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Education has leading role in building Asian links


Education has leading role in building Asian links

Greater resources for getting Asia into the education curriculum are imperative, says Dr Pauline Keating, New Zealand Asian Studies Society President and Victoria University lecturer.

She spoke recently at the NZASIA conference in Auckland, at which Australian and American keynote speakers stressed the dangers to their countries’ national interests of a slackened commitment to education about Asia, and noted that New Zealand was in a similar predicament.

“The idea that, in a post-Cold War world, it is less important to know about our region is a nonsense”, she said.

“Events of the past two years have demonstrated tellingly that we ignore the history, politics, languages and economics of Asian countries at our peril.”

Pauline Keating and The University of Auckland’s New Zealand Asia Institute Director, Associate Professor James Kember, applaud the New Zealand government’s commitment to “getting serious with Asia”, a commitment signalled by the two-day Seriously Asia forum at Parliament this week. They hope that this commitment will translate into significant investment in education enterprises that aim to broaden knowledge of Asia among New Zealanders.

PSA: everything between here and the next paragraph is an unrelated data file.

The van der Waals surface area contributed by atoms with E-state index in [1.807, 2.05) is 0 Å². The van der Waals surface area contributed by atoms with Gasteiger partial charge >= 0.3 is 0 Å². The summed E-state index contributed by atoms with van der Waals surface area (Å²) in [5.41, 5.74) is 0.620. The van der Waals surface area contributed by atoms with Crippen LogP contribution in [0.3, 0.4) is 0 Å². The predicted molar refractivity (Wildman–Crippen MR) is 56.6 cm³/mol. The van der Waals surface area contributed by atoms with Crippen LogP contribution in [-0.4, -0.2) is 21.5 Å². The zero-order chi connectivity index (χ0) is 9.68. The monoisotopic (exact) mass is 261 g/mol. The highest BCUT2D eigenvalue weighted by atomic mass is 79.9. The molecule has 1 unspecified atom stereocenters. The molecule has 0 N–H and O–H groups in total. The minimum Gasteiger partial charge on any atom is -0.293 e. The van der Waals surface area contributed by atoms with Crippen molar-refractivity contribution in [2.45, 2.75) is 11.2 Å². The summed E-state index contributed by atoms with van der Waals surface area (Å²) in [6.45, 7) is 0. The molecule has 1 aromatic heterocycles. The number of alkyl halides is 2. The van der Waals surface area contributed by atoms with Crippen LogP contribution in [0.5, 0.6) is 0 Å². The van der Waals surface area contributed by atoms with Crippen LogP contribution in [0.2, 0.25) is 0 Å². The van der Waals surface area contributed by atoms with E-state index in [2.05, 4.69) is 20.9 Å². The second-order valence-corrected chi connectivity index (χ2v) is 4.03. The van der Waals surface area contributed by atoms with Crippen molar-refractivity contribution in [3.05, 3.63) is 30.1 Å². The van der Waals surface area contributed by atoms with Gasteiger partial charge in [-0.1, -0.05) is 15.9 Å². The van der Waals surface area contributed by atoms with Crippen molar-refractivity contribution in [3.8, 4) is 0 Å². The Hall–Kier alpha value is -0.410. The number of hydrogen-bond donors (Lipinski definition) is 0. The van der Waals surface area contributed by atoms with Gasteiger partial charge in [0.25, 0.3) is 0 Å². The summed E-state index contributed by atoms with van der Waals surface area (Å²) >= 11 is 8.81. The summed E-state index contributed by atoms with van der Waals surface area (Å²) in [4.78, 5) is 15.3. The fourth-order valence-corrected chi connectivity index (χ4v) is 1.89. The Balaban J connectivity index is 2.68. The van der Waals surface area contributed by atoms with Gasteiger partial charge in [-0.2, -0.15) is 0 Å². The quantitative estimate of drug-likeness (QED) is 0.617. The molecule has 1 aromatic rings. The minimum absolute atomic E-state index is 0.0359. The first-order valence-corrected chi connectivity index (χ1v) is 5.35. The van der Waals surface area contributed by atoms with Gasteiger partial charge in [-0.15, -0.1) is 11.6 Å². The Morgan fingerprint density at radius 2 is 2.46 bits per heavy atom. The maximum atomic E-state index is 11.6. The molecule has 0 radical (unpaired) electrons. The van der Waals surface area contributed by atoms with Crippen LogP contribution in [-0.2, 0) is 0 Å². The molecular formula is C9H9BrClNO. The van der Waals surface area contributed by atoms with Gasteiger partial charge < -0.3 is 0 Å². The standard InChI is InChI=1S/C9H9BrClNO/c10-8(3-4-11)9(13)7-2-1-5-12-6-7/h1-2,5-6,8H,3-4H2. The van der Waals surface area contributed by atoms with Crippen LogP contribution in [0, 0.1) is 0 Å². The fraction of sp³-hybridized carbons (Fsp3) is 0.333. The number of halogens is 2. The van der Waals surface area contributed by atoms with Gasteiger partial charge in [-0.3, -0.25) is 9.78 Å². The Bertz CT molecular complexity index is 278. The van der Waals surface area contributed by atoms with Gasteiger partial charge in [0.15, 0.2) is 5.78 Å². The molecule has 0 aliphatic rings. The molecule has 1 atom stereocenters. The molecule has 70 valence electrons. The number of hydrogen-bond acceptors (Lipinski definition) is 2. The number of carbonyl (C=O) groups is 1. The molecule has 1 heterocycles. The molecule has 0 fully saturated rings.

"Universities cannot wait for demand from students to drive an increased focus on Asian studies. The imperatives of a knowledge society in a globalised world require that research leads the way," Dr Keating says.

"The research that is being done is done well, but the focus is narrow. New Zealand has far too few specialists in the fields of Southeast Asia, South Asia, the economies of north Asia."

Dr Keating and Professor Kember say that taking Asia seriously requires knowing Asia well.

"If the Asia 2000 Foundation's Seriously Asia project is to fulfil its promises, it must promote research about Asia and the systematic study of Asia in schools, colleges and universities," Dr Keating says.


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